Walked up the driveway like Rocky but wasn’t doing too well in the streets. Feral man. And I started putting out food. Well, you all know how that story goes. Two years later, I got him fixed up and adopted him into my home. We slowly became the very best of buddies. A unique and special bond. I loved him with all my heart, and he loved me the same back. Damn, I miss you, Black Cat. Sweet kisses, baby. To infinity and beyond. My beauty.
— Leanne M., December 2022
My sweet, precious girl came into my life when she was almost 4 years old, and we enjoyed over 13 years together, with a few gaps here and there. I was working early mornings at my local Starbucks and doing dog walks in the neighbourhood. It was through this that I was introduced to Ramona’s owner who was a student, and asked if I would walk her in the middle of the day, but this ended up being much more. Her owner was at school for long hours and I couldn’t see little Ramona being on her own for so long, often into the evenings. So, she became part of my walking group and she fitted right in.
We would spend endless hours exploring the beaches, parks and trails in Kitsilano, and she became a fixture. She would often spend overnights and weekends with us at our home, which became her second one. I would pick her up after work, which was early morning, and she would spend the day, often going home after dinner, in the evenings, just before her owner got home.
Ramona was a beach girl (and she could surf !), having been born in Costa Rica and spending the first few years there, giving birth to two puppies when she was about two years old. When Emma and Ramona returned to Canada, she lived in Ottawa with her parents before coming to Vancouver to university.
I have so many memories of Ramona, but some of the most memorable ones are of her at the beach, where she would run and play with her favourite stick, carrying it proudly as she ran and selected a spot to dig and bury it. She was a ferocious digger, and I often said she could dig a hole that any Rottweiler would be proud of! I recall one day at Jericho when I was enjoying the sun and looked around, wondering where she had gone. Then I saw a plume of sand flying up down the beach and discovered she had dug so deep she was down in the hole with her stick. I stood laughing so hard…. and I can visualize it to this day!
Ramona was a feisty girl, independent, but she had a soft side too. She was a therapy dog to my husband, who had major surgery, and when he came home, she would climb up on his chest and lay across his wound area as if to help heal his scar. This was truly amazing, I thought.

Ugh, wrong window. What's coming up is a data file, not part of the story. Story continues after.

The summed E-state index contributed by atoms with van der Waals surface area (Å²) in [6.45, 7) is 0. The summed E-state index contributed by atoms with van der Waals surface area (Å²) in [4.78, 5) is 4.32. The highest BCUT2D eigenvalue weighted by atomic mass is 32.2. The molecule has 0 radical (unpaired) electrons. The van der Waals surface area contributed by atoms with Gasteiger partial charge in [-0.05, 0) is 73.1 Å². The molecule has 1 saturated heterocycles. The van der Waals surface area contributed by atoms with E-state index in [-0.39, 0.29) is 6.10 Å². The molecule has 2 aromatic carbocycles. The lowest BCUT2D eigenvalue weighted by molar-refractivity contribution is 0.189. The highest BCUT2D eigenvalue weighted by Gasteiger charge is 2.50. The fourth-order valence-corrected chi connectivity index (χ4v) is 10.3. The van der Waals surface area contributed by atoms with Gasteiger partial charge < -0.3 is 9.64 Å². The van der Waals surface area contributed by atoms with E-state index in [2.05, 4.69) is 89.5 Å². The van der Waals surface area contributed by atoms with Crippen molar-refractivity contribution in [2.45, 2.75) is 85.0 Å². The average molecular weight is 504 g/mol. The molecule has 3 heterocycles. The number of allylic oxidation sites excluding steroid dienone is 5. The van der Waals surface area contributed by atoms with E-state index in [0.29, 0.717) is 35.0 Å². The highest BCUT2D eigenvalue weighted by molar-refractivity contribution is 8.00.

When Emma finished her dentistry at UBC, she got a job in Sechelt, and I got to visit Ramona there before she decided to return back East, to Ottawa, after a year. This was a very sad time for me, having to say farewell to our dear little friend, who was a part of our family.
We kept in touch, and she enjoyed a couple of visits back to Vancouver, and it was at one of these visits that she got to meet our rescue dog “Coco,” who is a chocolate brown colour, like Ramona, a cross between a Chihuahua, Dachshund and some Jack Russell. They got along OK and spent the last four years of Ramona’s life as “sisters” when we were asked to officially adopt Ramona when her owner could no longer keep her. How could I say no?
I recall that evening when I met her at the airport, opening her travel crate, and she jumped into my arms. My heart skipped a beat or two, I can tell you! When we got to our house, she got out of the car, ran up to the door, and when it was opened, she ran straight up the stairs without a backward glance. She was HOME…….
She fitted right into our lives and went on trips with us to motor racing events all around B.C. and into the USA. She remained active, and we had so many fun times, especially dressing up on special events, such as St. Patrick’s Day (her birthday), Easter, and Halloween when we all dressed up in a theme and were legendary in the neighbourhood. Ramona was a good girl “off-leash,” and when we reached the corner of our street, I would let her off, and she would run in her funny little skippy style down to our driveway and peel off and wait at the front door for Coco and me to get there. Coco had lost her sight to glaucoma, so she had to walk on a leash, and she would often bump into Ramona, who would just carry on and not get upset.